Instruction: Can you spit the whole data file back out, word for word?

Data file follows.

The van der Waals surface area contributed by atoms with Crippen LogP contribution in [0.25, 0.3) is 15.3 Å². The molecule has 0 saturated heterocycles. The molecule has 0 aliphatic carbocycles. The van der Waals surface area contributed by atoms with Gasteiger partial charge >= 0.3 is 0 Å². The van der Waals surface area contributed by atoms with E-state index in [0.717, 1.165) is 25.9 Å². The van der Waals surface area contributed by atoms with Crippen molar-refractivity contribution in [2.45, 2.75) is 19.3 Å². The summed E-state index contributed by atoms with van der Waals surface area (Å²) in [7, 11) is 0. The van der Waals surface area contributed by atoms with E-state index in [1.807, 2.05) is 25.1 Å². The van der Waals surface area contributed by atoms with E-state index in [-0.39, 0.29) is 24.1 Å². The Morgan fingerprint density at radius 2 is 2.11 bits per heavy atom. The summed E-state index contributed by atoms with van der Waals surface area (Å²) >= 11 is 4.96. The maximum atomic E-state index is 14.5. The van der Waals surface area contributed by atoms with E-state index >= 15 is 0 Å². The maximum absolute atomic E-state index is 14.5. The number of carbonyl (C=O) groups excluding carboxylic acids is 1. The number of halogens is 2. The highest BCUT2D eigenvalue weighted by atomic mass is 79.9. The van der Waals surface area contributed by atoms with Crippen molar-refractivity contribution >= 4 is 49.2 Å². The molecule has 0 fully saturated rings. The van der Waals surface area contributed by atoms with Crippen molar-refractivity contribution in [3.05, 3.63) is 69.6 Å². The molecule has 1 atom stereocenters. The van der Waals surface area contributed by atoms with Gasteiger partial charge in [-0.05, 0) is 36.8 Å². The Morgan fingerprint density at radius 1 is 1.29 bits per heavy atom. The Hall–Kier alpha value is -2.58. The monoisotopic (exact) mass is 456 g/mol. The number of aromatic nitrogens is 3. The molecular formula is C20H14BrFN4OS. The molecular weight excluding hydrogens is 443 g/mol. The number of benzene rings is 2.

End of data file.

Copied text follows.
The van der Waals surface area contributed by atoms with Crippen LogP contribution in [0.25, 0.3) is 15.3 Å². The molecule has 0 saturated heterocycles. The molecule has 0 aliphatic carbocycles. The van der Waals surface area contributed by atoms with Gasteiger partial charge >= 0.3 is 0 Å². The van der Waals surface area contributed by atoms with E-state index in [0.717, 1.165) is 25.9 Å². The van der Waals surface area contributed by atoms with Crippen molar-refractivity contribution in [2.45, 2.75) is 19.3 Å². The summed E-state index contributed by atoms with van der Waals surface area (Å²) in [7, 11) is 0. The van der Waals surface area contributed by atoms with E-state index in [1.807, 2.05) is 25.1 Å². The van der Waals surface area contributed by atoms with E-state index in [-0.39, 0.29) is 24.1 Å². The Morgan fingerprint density at radius 2 is 2.11 bits per heavy atom. The summed E-state index contributed by atoms with van der Waals surface area (Å²) >= 11 is 4.96. The maximum atomic E-state index is 14.5. The van der Waals surface area contributed by atoms with E-state index >= 15 is 0 Å². The maximum absolute atomic E-state index is 14.5. The number of carbonyl (C=O) groups excluding carboxylic acids is 1. The number of halogens is 2. The highest BCUT2D eigenvalue weighted by atomic mass is 79.9. The van der Waals surface area contributed by atoms with Crippen molar-refractivity contribution >= 4 is 49.2 Å². The molecule has 0 fully saturated rings. The van der Waals surface area contributed by atoms with Crippen molar-refractivity contribution in [3.05, 3.63) is 69.6 Å². The molecule has 1 atom stereocenters. The van der Waals surface area contributed by atoms with Gasteiger partial charge in [-0.05, 0) is 36.8 Å². The Morgan fingerprint density at radius 1 is 1.29 bits per heavy atom. The Hall–Kier alpha value is -2.58. The monoisotopic (exact) mass is 456 g/mol. The number of aromatic nitrogens is 3. The molecular formula is C20H14BrFN4OS. The molecular weight excluding hydrogens is 443 g/mol. The number of benzene rings is 2.